Hyperbole: a figure of speech in which the truth is exaggerated for emphasis or for humorous effect.
Metaphor: a direct comparison with no signal word (such as "Jealousy is a green-eyed monster").
Meter: a repeated rhythmic pattern.
- Mary had a little lamb
- whose fleece was white as snow
- and everywhere that Mary went
- the lamb was sure to go.
Onomatopoeia: the use of words—like snort, clank, and whir—that sound like what they refer to.
Personification: a type of figurative language in which animals, inanimate objects, or ideas are given human qualities (as in "The teakettle ordered us back to the kitchen").
Rhyme: like of sounds at the ends of words (as in suite, heat, and complete).
Rhythm: the pattern of sound created by the arrangement of stressed and unstressed syllables in a line.
Simile: a comparison using like or as (such as "My life is like an open book").
Poetry in Performance
- "Our lives are ceaselessly intertwined with narrative, with the stories that we tell
- and hear told, those we dream or imagine or would like to tell, all of which are
- reworked in that story of our own lives that we narrate to ourselves in an episodic,
- sometimes semiconscious, but virtually uninterrupted monologue."
- Anthony Paul Kerby, Narrative and the Self
The most challenging aspect of this unit will be to get the students to want to volunteer to perform their own poetry in front of a group outside the comfort of our safe haven. Once taken out of their comfort zones, many students have trouble communicating with the rest of the world and they shut down completely. For instance, when I was growing up, I was a very outgoing, athletic child. I grew up in a close knit urban community where I had the confidence to accomplish anything. My family moved from my "home" when I was 12 years old and that was the end of my athletic and academic perseverance. I lost my voice. From then on, I coasted through school unscathed and used my journals as a way to express myself, but only in private.
Voiceless students in the traditional classroom often resort to alternate means of articulation for themselves through other creative outlets. A good idea for an icebreaker before writing the performance piece is to have the students give themselves a descriptive, alliterative name that boosts confidence and also transforms them into a character. William's new name would be Wonderful William, Amazing Andrew, Breathtaking Bridgette, etc.
Instead of the performance piece being merely a poetry reading, I want it to be more of a rehearsed reading or poetry monologue. As students are composing and developing monologues, we will hold workshop-like sessions where they can do read alouds and receive feedback from their peers. During these workshops, peers' likes and dislikes are irrelevant. All feedback should begin with positive comments and then move on to helpful hints or what could make the piece better. That way, writers will be less defensive. The content of the monologue will also have a focus—what the character wants. If done correctly, the audience's analysis of the monologue will make sense of the message being conveyed: who the character is, who the character is speaking to, what the character wants from the audience/another character, and how the character will get what they want.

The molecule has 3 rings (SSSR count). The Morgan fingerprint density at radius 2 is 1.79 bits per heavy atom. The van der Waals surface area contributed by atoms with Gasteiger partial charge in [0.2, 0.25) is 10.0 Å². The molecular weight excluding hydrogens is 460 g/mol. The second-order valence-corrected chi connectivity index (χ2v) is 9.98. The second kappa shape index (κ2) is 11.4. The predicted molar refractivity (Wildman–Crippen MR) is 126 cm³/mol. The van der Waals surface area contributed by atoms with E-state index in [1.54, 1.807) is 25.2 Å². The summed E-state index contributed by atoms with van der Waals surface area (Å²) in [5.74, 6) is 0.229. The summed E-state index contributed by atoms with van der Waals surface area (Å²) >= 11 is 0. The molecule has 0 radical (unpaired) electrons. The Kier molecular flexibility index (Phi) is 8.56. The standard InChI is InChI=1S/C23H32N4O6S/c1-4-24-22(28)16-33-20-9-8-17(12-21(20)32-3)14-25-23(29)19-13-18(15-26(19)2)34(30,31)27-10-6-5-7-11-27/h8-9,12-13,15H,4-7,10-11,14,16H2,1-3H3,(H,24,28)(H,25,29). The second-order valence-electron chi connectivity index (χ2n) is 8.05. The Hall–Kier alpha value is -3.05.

Due to their lack of acting experience and my lack of knowledge of teaching the art of acting, I share tips with them on how to improve their speaking skills. (See Poetry in Performance in Appendix.) The teaching artists and technology experts at MCG will provide assistance with the aesthetics, so the performances will be pleasing to the untrained eye.
The main objectives for this unit are for the students to become more confident writers and speakers, write a poetry anthology and perform their monologues or rehearsed readings of original poetry for an audience. The performance expectations align directly to Pittsburgh Public Schools' Core Curriculum for eighth grade, which states that students will be able to "recognize and understand the characteristics of poetry, including rhyme, rhythm, meter and figurative language." I'll use the Elements of Literature text, our classroom text, to introduce the students to poetry. It includes a number of uncomplicated, rhyming and narrative poems that contain elements more easily understood by the learner. Students will be asked to do a number of things:
"Identify characteristics of and write a narrative poem in free verse" and "Write poetry that comes from daily experiences and emotions." Once the students know the characteristics of narrative poetry, they will read more complex poems by various authors, including Walt Whitman and Langston Hughes. They will then compose their own narrative poems based on several exercises including one that asks them to retell a dream using imagery. For another, they will borrow a poet's style and voice by mimicking the first few words of the first few lines of a poem and complete the rest of the sentences with their own words.